Malta Adventure

Bubigga, Copyright 2015 Kaliani Devinne
Bubigga at Dolmen Resort Hotel
I arrived in the early morning hours, after a long and tiring flight from Los Angeles, through London's Heathrow Airport, to Malta.  The Dolmen Resort Hotel and Spa overlooking St. John's Bay had a glorious view of the bay, pools, and ruins of an ancient temple, Bubigga (around which the hotel was built).  That night, I opened the doors to the balcony, as there was a beautiful cool breeze and the sound of waves coming ashore not far below was soothing.  For the next few hours I slept, grateful to finally be able to stretch out horizontally!
After a few hours rest, the sun prompted me to rise and find a most welcomed-capuccino at the Delos Cafe, which had a lovely view of one of the pool and the bay.  As the group I was joining was not meeting until dinner, I had a chance to explore the grounds.

Delos Cafe
In addition to several pools, the hotel has its own private-access beach, several restaurants, a full service spa with mineral pool, conference/meeting rooms, and even an adjacent casino.  To add to the fun, there's also a swim-up bar connected to one of the upper pools.  And it's all in a bustling area of restaurants, bars, shops, and music venues, right on public transportation (next to a bus terminal).  I could see why it was popular with European tourists from all over--a cacophony of languages surrounded your every mealtime.

I was excited to tour the three islands, of Malta, Comino and Gozo over the next week and a half.  I was not much more knowledgeable than most Americans about Malta, a small archipelago, 93 km south of Sicily and 300 km north of Libya in the middle of the Mediterranean Sea.  At 122 square miles. the islands are small, but their history looms gigantic, spanning many different eras of conquest, cultural and religious seismic shifts, and some of the most magnificent megalithic structures in the world.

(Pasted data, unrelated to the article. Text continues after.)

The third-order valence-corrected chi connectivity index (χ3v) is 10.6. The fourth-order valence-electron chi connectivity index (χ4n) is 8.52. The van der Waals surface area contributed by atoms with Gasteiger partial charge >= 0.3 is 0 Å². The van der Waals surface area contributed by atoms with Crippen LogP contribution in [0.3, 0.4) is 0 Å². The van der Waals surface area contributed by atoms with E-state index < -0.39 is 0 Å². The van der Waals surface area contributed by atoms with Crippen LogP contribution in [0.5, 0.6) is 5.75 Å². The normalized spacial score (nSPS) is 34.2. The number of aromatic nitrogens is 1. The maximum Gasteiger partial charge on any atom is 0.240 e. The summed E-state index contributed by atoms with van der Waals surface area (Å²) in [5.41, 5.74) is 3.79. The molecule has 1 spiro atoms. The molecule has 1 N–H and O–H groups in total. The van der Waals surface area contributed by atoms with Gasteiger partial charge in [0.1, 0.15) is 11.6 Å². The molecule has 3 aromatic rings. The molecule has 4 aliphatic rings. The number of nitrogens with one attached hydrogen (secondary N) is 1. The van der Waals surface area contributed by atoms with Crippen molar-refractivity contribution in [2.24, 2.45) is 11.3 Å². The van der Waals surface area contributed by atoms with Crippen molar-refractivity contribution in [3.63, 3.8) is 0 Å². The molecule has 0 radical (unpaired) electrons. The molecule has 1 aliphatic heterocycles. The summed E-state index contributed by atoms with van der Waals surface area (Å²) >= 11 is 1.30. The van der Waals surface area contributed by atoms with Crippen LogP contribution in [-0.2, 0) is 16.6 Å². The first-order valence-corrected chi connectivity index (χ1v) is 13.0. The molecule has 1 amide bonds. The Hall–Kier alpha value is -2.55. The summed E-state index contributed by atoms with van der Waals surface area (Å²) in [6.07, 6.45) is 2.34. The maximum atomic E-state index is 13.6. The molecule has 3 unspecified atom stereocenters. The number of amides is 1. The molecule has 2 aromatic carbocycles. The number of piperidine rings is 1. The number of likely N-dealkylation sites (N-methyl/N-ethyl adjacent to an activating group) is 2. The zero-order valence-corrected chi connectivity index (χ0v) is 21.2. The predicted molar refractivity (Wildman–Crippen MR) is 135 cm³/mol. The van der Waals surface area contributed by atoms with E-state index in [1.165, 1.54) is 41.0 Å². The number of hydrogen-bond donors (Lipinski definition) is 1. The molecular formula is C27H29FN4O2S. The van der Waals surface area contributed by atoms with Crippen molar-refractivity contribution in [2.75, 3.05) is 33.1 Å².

The islands that form Malta today are the high points of a land bridge that once existed between Africa and Europe, before the sea level rose following the last ice age.  It's on the edge of the African and Eurasian tectonic plates.  Originally settled by people migrating from Sicily in the Neolithic age, many different powers have seen the strategic location of Malta for shipping and trade, right up to the 20th century, when Malta was in the line of fire between German forces in Africa and Italian forces to the north which resulted in massively destructive bombing campaigns in WWII.

What drew me was the UNESCO World Heritage Sites of the megalithic temples of Malta, described as 'the oldest free-standing monuments in the world'.  I had traveled to experience the temples of Ġgantija on the island of Gozo, Mnajdra, Ħagar Qim and Tarxien (unfortunately closed for preservation, but artifacts accessible at the Valletta Archaeology Museum), and the Hypogeum on the island of Malta.
Hagar Qim, Copyright 2015 Kaliani Devinne
Hagar Qim

All the other layers of history, culture, language, and religion turned out to be fascinating surprises!  At our first dinner together, our guides informed us that we had a "free" day to explore something of our own choosing, and I was overjoyed to find that I would be taking the ferry to Sicily for a day to see Taormina and Mt. Etna!

Over the next couple of posts, I'm going to take you along with me on my journey to Malta.  Next stop was the capital city of Valletta, where we toured the Archaeology Museum, the Grand Master's Palace, and St. John's Co-Cathedral. 


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